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N.J. Gov. Chris Christie faces political fallout over traffic jam

By Steve Peoples

Associated Press

Published: Thursday, Jan. 9 2014 7:29 a.m. MST

In this Dec. 19, 2013 file photo, New Jersey Gov. Chris Christie speaks in Trenton, N.J. A day after revelations that Christie's administration may have closed highway lanes to exact political retribution, the prospective Republican presidential candidate is faced with what may be the biggest test in his political career.

Mel Evans, Associated Press

TRENTON, N.J. — New Jersey Gov. Chris Christie has scheduled a news conference for Thursday, one day after emails and text messages revealed his administration may have closed highway lanes to exact political retribution.

There was likely to be fallout for the second time in weeks, given that the governor issued a statement Wednesday saying he was "outraged and deeply saddened" by the revelations. He said he was misled by a key aide and he denied involvement.

"This completely inappropriate and unsanctioned conduct was made without my knowledge," he said in the statement. "People will be held responsible for their actions."

The governor was set to answer questions at the Statehouse at 11 a.m., just weeks after he announced the resignation of a top appointee at the center of the controversy. During a previous news conference, Christie had called a Democratic-led state investigation into the incident politically motivated and joked that he had personally put up traffic cones to close the lanes.

This was supposed to be a month of celebration for Christie's political future.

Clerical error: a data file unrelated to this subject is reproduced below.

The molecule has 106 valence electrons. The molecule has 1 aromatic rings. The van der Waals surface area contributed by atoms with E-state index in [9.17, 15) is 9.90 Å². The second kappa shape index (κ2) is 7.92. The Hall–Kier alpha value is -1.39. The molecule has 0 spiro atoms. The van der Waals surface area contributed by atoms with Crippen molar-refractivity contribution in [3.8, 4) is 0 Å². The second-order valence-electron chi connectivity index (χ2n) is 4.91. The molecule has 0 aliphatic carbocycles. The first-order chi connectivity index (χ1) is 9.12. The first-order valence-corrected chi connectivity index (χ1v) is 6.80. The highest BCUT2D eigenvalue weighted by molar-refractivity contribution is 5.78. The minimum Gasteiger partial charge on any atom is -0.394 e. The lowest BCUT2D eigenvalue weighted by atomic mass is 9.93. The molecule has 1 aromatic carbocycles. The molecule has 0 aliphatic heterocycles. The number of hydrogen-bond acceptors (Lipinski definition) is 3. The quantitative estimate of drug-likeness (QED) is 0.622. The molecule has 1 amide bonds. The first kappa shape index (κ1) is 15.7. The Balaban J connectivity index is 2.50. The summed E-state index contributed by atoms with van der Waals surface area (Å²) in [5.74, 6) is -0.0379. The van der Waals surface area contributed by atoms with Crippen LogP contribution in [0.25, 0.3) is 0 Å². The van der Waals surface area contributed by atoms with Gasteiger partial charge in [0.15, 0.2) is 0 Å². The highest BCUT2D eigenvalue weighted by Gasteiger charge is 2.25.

But after the personal messages revealed Wednesday that his administration may have closed highway lanes to exact political retribution, the prospective Republican presidential candidate is faced with what may be the biggest test of his political career.

The revelations thrust a regional transportation issue into a national conversation raising new questions about the ambitious governor's leadership on the eve of a second term designed to jumpstart his road to the White House.

Critics quickly emerged across New Jersey and beyond, high-profile Democrats and Republicans among them, including some who know the 51-year-old governor best.

"What are these people doing?" asked a baffled former New Jersey Republican Gov. Tom Kean, whom Christie has often described as a mentor. "The closer to the governor this is, the more harm that it's going to do."

The emails and text messages suggest that one of Christie's top aides engineered traffic jams in the New Jersey town last September to punish its Democratic mayor. The messages do not directly implicate Christie, but they appear to contradict his assertions that the closings were not punitive and that his staff was not involved.

The messages were obtained by The Associated Press and other news organizations amid a statehouse investigation into whether the lane closings that led to the tie-ups were retribution against the mayor of Fort Lee for not endorsing Christie for re-election last fall.

"Time for some traffic problems in Fort Lee," Christie deputy chief of staff Bridget Anne Kelly wrote in August in a message to David Wildstein, a top Christie appointee on the Port Authority of New York and New Jersey.

A few weeks later, Wildstein closed two of three lanes connecting Fort Lee to the heavily-traveled George Washington Bridge, which runs between New Jersey and New York City.

Beyond the specifics of the lane closures, critics suggest the incident reflects a darker side of Christie's brand of politics that contradicts the image he'd like to project as he eyes the presidency.

The governor repeatedly sidestepped criticism that he bullied adversaries in an overwhelming re-election victory in November. Facing a little-known and underfunded opponent, he cast himself as a different kind of Republican: a compromising, consensus builder who ultimately earned strong support from minorities, union members and even many Democrats.

It was described as the opening argument for Christie's prospective White House run. That argument is now clouded, at least temporarily, during one of the most important transitions of his political career.

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